Analogue television in the United Kingdom includes terrestrial, satellite and cable services that were broadcast using analogue television signals. Following the termination of Virgin Media's analogue cable television service in Milton Keynes in November 2013, all television in the United Kingdom is broadcast in digital only.
Main article: Analogue terrestrial television in the United Kingdom
Analogue terrestrial television in the United Kingdom was, traditionally, the method most people in the UK, Channel Islands and the Isle of Man used to receive television. It was phased out and replaced by digital terrestrial television between 2007 and 2012 on a region-by-region basis. Before the switchover, some people struggled to receive the digital transmissions as power levels were very low from some transmitters.
When Direct-To-Home satellite broadcasting first came to the UK, there was competition between Sky Television and BSB, each which used competing technologies. Sky used the already common PAL picture format, and shared space on the Astra 19.2°E Pan-European cluster of satellites, whereas BSB used D-MAC carrier modulation, a bespoke system designed by the Independent Broadcasting Authority (IBA). Alongside this, at the heart of the BSB advertising campaign was the 'Squarial', a diamond-shaped flat Satellite antenna, much smaller and (supposedly) aesthetically pleasing to the eye, unlike the 80CM dishes that were supplied by Sky. By developing such a bespoke system, BSB was significantly more expensive than Sky Television's satellite offering, and sign-up rates to BSB were low. Only 6 months after launch, the two companies merged to form British Sky Broadcasting, moving all customers to the cheaper, but inferior Astra and PAL system.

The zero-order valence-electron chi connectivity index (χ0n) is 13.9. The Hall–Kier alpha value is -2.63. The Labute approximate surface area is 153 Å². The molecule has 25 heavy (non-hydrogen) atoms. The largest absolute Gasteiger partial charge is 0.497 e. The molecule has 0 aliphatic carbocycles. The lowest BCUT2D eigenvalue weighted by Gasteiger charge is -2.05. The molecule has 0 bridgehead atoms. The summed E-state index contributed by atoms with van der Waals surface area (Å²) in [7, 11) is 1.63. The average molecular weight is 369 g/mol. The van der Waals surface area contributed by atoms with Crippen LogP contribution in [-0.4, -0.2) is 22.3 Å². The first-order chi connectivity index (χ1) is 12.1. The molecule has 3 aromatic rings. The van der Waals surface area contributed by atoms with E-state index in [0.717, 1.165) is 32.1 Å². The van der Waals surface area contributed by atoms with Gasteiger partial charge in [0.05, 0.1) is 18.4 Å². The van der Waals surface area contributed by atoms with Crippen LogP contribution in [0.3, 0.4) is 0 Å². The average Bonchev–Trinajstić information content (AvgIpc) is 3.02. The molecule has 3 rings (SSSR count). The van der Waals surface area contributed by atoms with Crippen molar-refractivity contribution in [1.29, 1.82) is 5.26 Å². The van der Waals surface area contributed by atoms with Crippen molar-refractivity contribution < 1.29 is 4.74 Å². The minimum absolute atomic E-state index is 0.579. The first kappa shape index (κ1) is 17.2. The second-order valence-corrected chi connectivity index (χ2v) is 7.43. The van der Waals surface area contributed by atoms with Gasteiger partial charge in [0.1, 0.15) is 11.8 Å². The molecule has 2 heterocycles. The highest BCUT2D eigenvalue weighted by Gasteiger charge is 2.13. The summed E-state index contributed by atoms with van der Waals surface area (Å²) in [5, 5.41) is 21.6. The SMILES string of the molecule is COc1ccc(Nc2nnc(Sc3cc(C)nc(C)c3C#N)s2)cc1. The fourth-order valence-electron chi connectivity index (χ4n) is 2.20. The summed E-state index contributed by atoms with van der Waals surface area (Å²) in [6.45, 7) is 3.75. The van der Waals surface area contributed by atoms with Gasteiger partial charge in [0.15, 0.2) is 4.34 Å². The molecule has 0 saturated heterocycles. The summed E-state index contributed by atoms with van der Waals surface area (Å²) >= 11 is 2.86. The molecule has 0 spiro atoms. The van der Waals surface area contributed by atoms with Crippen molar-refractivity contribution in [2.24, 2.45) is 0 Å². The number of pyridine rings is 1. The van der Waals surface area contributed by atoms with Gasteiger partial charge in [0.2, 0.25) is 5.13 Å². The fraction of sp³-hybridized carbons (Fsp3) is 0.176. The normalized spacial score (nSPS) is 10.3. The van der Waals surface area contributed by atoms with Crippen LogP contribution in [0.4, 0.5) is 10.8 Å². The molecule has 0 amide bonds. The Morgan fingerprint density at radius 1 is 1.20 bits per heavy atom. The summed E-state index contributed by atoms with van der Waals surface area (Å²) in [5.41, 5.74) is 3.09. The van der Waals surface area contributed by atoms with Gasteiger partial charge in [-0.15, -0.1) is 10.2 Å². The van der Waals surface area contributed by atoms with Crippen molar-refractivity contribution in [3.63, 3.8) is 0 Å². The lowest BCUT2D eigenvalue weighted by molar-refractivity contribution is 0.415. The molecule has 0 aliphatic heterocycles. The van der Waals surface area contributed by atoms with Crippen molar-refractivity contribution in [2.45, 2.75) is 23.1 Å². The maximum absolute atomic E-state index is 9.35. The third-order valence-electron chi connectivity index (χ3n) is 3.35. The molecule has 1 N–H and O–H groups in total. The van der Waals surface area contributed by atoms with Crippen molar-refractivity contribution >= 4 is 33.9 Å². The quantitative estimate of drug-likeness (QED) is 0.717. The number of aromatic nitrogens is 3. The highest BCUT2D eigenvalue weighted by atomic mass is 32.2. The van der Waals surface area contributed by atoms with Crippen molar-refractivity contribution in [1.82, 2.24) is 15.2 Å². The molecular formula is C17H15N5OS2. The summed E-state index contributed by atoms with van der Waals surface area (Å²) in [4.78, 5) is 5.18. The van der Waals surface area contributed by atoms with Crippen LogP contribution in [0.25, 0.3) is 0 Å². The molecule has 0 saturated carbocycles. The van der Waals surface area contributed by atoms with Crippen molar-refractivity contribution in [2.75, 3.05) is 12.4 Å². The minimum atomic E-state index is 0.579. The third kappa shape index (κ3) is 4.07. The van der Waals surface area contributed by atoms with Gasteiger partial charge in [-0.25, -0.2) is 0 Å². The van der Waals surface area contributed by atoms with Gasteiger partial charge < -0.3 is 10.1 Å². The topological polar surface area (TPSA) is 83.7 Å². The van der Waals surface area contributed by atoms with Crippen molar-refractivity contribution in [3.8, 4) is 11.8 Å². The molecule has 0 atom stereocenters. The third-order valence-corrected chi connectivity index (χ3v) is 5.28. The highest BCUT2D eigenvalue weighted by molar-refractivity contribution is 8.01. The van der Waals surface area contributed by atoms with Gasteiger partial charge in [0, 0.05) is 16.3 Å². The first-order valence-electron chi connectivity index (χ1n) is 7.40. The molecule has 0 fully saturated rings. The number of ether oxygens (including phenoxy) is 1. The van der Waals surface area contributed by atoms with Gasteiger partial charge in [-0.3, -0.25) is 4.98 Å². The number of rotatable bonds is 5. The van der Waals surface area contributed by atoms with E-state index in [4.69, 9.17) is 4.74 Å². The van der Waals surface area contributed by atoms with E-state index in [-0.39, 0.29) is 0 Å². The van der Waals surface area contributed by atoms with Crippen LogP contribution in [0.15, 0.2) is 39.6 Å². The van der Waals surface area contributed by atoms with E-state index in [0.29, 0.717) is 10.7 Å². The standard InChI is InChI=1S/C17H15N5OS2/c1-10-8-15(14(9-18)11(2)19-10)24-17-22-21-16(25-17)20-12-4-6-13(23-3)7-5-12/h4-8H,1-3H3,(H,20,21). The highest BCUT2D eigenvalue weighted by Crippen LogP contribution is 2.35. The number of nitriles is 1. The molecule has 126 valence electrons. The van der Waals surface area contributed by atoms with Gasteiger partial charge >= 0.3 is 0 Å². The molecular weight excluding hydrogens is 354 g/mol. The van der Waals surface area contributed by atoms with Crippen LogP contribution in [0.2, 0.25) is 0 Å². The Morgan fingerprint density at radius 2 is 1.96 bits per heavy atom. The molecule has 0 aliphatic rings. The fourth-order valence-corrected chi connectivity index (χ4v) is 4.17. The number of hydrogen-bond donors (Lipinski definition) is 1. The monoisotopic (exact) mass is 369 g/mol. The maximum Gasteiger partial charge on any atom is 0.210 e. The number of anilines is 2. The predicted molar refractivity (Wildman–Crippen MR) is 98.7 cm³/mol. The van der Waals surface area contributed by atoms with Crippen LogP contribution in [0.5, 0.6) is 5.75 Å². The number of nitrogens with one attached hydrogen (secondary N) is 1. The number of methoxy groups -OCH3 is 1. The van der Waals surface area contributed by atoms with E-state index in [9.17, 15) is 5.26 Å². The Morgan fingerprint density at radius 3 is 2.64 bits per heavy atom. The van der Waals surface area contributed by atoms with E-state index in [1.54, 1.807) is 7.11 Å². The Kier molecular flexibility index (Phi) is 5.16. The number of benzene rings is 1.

In more recent times, BSkyB, launched a digital service (called Sky Digital) in October 1998 based on DVB-S. This allowed many more channels and was marketed with a smaller dish. Take-up was very quick and successful, and Sky discontinued the former analogue service in June 2001 – just three years after digital satellite was launched. Although some of the channels which had been part of their package, such as CNN and CNBC Europe, have continued broadcasting unaffected by Sky's departure.
It was originally planned for the analogue switch-off to occur on 31 December 2002, but this was achieved 15 months earlier. The last three channels, Sky Premier, Sky One and Sky Sports 2, were switched off at 00:01 on 28 September 2001. Sky analogue equipment could still pick up German channels until 30 April 2012 when they were shut down.
Cable also broadcasts using standard (PAL) signals though often scrambled to prevent people watching the channels without paying a subscription.
Cable has not fully transitioned to the digital format (DVB-C) as some parts of the physical cable network are not suitable for transmitting the digital signals.
In most analogue cable TV areas, customers received a letter from Virgin Media offering a free switch to their digital TV service. If the customer chose not to migrate to digital, they would've lost all TV channels when the switch off occurred.